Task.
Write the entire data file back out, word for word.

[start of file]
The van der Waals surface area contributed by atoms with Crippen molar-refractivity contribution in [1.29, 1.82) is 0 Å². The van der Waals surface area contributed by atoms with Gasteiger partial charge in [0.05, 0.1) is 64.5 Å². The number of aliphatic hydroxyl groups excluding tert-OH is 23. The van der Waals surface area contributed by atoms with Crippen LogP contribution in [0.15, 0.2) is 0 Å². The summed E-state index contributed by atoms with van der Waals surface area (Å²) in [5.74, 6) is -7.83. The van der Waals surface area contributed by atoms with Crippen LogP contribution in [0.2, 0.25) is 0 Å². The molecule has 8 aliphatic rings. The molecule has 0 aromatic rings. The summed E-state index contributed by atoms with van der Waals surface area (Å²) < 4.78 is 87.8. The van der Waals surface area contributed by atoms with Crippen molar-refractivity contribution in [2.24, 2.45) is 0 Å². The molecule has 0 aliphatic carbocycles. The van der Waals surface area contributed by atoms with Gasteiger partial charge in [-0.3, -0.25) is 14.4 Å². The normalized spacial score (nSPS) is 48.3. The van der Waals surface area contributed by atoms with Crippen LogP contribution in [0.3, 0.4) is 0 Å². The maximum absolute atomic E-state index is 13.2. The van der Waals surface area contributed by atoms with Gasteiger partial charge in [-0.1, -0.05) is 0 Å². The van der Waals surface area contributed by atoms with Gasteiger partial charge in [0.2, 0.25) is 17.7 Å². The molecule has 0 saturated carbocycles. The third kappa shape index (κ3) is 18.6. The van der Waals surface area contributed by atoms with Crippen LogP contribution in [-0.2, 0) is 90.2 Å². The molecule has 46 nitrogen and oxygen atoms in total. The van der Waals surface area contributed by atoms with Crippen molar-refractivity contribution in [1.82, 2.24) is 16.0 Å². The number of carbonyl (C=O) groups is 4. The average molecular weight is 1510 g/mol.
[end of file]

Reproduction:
The van der Waals surface area contributed by atoms with Crippen molar-refractivity contribution in [1.29, 1.82) is 0 Å². The van der Waals surface area contributed by atoms with Gasteiger partial charge in [0.05, 0.1) is 64.5 Å². The number of aliphatic hydroxyl groups excluding tert-OH is 23. The van der Waals surface area contributed by atoms with Crippen LogP contribution in [0.15, 0.2) is 0 Å². The summed E-state index contributed by atoms with van der Waals surface area (Å²) in [5.74, 6) is -7.83. The van der Waals surface area contributed by atoms with Crippen LogP contribution in [0.2, 0.25) is 0 Å². The molecule has 8 aliphatic rings. The molecule has 0 aromatic rings. The summed E-state index contributed by atoms with van der Waals surface area (Å²) < 4.78 is 87.8. The van der Waals surface area contributed by atoms with Crippen molar-refractivity contribution in [2.24, 2.45) is 0 Å². The molecule has 0 aliphatic carbocycles. The van der Waals surface area contributed by atoms with Gasteiger partial charge in [-0.3, -0.25) is 14.4 Å². The normalized spacial score (nSPS) is 48.3. The van der Waals surface area contributed by atoms with Crippen LogP contribution in [0.3, 0.4) is 0 Å². The maximum absolute atomic E-state index is 13.2. The van der Waals surface area contributed by atoms with Gasteiger partial charge in [-0.1, -0.05) is 0 Å². The van der Waals surface area contributed by atoms with Gasteiger partial charge in [0.2, 0.25) is 17.7 Å². The molecule has 0 saturated carbocycles. The third kappa shape index (κ3) is 18.6. The van der Waals surface area contributed by atoms with Crippen LogP contribution in [-0.2, 0) is 90.2 Å². The molecule has 46 nitrogen and oxygen atoms in total. The van der Waals surface area contributed by atoms with Crippen molar-refractivity contribution in [1.82, 2.24) is 16.0 Å². The number of carbonyl (C=O) groups is 4. The average molecular weight is 1510 g/mol.